• Mexican Winter Fruits with Alfredo Perez. enjoy a trip to the warmest heart of Mexican winter and its flavors. Recipes, flavors, aromas and more. Friday, January 10, 10 to 11:30 a.m.
• Problem of dispossession of real estate by invaders, by Maria de las Nieves Solbes and Diego Solbes, will be given in a series of Fridays, January 10, 17, 24 and 31, 1 to 2:30 p.m.
• Mexican Manners with Alfredo Pérez. Learn about behavior, punctuality, tipping, body language and more, Friday, January 17, 10 a.m. to 12:30 p.m.
• Creative Writing with Rachel McMillen, Wednesdays, January 8, 15, 22, 29, February 5, 12, 19 and 26, 2-4 p.m.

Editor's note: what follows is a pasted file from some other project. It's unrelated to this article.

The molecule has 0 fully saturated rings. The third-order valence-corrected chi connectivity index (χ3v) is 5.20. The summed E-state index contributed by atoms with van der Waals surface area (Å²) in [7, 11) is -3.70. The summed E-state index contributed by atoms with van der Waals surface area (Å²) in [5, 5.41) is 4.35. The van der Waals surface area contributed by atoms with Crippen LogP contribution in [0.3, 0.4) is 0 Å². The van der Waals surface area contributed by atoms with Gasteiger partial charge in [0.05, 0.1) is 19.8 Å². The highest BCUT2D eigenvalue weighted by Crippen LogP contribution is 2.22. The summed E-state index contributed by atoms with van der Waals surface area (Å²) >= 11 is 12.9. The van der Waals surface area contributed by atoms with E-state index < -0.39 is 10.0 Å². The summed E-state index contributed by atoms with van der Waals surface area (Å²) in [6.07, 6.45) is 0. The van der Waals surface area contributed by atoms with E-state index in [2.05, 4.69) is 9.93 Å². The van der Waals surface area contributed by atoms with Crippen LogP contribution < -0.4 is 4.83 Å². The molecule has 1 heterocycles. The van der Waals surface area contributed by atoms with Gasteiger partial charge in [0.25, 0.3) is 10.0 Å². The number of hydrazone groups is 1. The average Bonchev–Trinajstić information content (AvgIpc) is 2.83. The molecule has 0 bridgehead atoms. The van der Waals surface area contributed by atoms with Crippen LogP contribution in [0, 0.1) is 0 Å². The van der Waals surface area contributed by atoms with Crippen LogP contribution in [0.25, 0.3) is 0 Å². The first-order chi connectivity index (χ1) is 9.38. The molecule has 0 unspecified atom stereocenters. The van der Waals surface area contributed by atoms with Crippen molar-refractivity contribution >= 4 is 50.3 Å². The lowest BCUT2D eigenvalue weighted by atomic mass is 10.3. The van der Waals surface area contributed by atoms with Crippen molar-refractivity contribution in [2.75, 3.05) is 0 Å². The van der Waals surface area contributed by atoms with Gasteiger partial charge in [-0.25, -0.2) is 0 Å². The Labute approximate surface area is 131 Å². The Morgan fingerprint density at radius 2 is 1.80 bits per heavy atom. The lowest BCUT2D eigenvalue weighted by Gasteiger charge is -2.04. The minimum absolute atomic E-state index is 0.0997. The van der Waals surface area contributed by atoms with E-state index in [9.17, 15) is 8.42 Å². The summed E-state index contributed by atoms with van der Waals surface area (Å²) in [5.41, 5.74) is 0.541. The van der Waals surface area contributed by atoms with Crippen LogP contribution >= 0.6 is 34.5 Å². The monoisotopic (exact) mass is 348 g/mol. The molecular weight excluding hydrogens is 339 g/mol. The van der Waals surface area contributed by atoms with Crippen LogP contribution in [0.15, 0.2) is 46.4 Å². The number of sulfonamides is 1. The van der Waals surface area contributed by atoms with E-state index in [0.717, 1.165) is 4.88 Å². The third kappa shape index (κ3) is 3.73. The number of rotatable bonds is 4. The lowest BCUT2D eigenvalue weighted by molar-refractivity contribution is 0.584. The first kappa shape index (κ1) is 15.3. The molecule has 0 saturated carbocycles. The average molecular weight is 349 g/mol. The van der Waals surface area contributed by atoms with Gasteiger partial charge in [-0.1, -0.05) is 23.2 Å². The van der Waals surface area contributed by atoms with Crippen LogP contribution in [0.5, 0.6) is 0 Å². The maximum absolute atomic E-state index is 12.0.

Check the LCS office or website for costs and to sign up.
The next Ted Talk is Tuesday, January 7, noon to 1:15 p.m. in the Lake Chapala Society Sala, when Kishore Mahbubani will present “How the West can adapt to a rising Asia.” Open to LCS members only.
As Asian economies and governments continue to gain power, the West needs to find ways to adapt to the new global order, says author and diplomat Mahbubani. In an insightful look at international politics, Mahbubani shares a three-part strategy that Western governments can use to recover power and improve relations with the rest of the world.
Hosted by Fred Harland.
Hot Science at LCS
Lake Chapala Society members can get the lowdown on new science, technology and medical news each Tuesday in the LCS Sala, 1:30 to 2:45 p.m. The next presentation, by Richard Clarke, will be Tuesday, January 7.